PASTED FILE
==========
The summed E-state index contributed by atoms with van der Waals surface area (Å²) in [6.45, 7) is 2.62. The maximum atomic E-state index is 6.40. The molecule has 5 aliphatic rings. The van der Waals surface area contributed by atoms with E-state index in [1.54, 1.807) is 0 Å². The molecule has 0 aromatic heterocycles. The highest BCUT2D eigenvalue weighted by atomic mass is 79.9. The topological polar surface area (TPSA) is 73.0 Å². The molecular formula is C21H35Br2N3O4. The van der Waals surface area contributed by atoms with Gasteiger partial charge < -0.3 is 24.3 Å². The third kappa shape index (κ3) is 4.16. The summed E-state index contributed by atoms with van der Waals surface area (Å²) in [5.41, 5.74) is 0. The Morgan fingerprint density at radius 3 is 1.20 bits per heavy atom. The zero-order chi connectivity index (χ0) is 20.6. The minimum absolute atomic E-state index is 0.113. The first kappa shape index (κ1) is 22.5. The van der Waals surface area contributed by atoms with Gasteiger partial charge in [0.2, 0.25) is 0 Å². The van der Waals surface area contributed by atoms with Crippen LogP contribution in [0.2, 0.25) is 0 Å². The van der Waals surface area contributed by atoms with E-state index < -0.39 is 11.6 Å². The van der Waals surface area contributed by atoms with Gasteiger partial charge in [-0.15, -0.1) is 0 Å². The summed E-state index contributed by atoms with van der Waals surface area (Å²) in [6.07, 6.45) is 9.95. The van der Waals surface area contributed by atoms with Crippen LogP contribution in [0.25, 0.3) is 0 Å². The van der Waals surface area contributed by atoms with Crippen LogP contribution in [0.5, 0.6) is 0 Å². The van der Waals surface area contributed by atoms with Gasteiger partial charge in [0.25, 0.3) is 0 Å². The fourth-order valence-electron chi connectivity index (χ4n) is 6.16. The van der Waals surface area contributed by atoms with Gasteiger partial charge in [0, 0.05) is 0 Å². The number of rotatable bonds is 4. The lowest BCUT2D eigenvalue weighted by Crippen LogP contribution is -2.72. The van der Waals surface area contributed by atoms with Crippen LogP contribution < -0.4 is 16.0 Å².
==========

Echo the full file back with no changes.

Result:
The summed E-state index contributed by atoms with van der Waals surface area (Å²) in [6.45, 7) is 2.62. The maximum atomic E-state index is 6.40. The molecule has 5 aliphatic rings. The van der Waals surface area contributed by atoms with E-state index in [1.54, 1.807) is 0 Å². The molecule has 0 aromatic heterocycles. The highest BCUT2D eigenvalue weighted by atomic mass is 79.9. The topological polar surface area (TPSA) is 73.0 Å². The molecular formula is C21H35Br2N3O4. The van der Waals surface area contributed by atoms with Gasteiger partial charge < -0.3 is 24.3 Å². The third kappa shape index (κ3) is 4.16. The summed E-state index contributed by atoms with van der Waals surface area (Å²) in [5.41, 5.74) is 0. The Morgan fingerprint density at radius 3 is 1.20 bits per heavy atom. The zero-order chi connectivity index (χ0) is 20.6. The minimum absolute atomic E-state index is 0.113. The first kappa shape index (κ1) is 22.5. The van der Waals surface area contributed by atoms with Gasteiger partial charge in [0.2, 0.25) is 0 Å². The van der Waals surface area contributed by atoms with Crippen LogP contribution in [0.2, 0.25) is 0 Å². The van der Waals surface area contributed by atoms with E-state index < -0.39 is 11.6 Å². The van der Waals surface area contributed by atoms with Gasteiger partial charge in [-0.15, -0.1) is 0 Å². The summed E-state index contributed by atoms with van der Waals surface area (Å²) in [6.07, 6.45) is 9.95. The van der Waals surface area contributed by atoms with Crippen LogP contribution in [0.25, 0.3) is 0 Å². The van der Waals surface area contributed by atoms with Crippen LogP contribution in [0.5, 0.6) is 0 Å². The van der Waals surface area contributed by atoms with Gasteiger partial charge in [0.25, 0.3) is 0 Å². The fourth-order valence-electron chi connectivity index (χ4n) is 6.16. The van der Waals surface area contributed by atoms with Gasteiger partial charge in [0, 0.05) is 0 Å². The number of rotatable bonds is 4. The lowest BCUT2D eigenvalue weighted by Crippen LogP contribution is -2.72. The van der Waals surface area contributed by atoms with Crippen LogP contribution < -0.4 is 16.0 Å².